In Nasu, Japan, an area well regarded as a summer resort, a married couple built a home whose form harkens back to ancient Japanese, African, and Mongolian structures. The clients and their architect, Hiroshi Nakamura & NAP Co., Ltd., made all decisions to mitigate the negative effects of building on the wooded site. This resulted in a unique assemblage of teepee like rooms that act independently and as a cohesive home.
First, to maximize day light in the homes, each space has a skylight. The direct overhead light is softened as it filters down to the living spaces. Pulled high in to the trees, the operable skylights release heat in the summer. In cold weather, the heat is brought down to the floor for reduced heating loads.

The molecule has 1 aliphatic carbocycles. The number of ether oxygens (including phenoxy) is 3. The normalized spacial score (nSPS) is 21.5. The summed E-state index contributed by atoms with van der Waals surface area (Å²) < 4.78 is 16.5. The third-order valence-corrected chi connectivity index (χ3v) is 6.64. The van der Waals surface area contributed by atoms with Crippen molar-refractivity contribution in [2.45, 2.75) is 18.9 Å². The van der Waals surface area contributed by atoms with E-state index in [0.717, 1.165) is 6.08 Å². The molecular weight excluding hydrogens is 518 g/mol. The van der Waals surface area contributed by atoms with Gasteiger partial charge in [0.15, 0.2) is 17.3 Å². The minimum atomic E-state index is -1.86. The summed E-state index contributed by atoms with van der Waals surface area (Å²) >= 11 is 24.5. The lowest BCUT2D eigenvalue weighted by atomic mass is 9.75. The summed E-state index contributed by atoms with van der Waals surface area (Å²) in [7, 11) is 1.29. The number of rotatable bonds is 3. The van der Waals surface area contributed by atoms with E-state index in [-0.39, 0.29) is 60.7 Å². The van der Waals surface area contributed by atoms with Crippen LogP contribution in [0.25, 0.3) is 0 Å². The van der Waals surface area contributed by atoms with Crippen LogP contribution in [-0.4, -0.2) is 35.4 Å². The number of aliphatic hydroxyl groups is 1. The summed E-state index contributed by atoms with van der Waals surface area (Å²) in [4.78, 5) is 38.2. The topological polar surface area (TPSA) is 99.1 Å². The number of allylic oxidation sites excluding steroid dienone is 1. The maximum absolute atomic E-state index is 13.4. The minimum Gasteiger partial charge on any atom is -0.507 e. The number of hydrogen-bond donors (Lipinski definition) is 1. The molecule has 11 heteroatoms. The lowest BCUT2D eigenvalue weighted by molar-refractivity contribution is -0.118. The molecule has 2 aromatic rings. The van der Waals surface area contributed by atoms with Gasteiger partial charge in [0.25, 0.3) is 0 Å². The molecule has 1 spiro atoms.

Secondly, the desire to reduce the building’s mass was achieved through tapering the walls up and back. Areas for sitting and sleeping are wrapped around the perimeter. Eliminating the height necessary at the edge walls reduced the overall volume required.
The central pod is for family living. From it, separate sleeping spaces drape across the site’s natural slope. Each individual unit is connected through ceremoniously elegant triangular openings. The interior is pure with white walls and wooden floors. Drama enters through deeply recessed triangular window and door walls, shafts of light and shadow from the peak skylights, and immersed in nature terraces.
Architects: Hiroshi Nakamura & NAP Co., Ltd.
Photography: Koji Fujii / Nacasa and Partners Inc.
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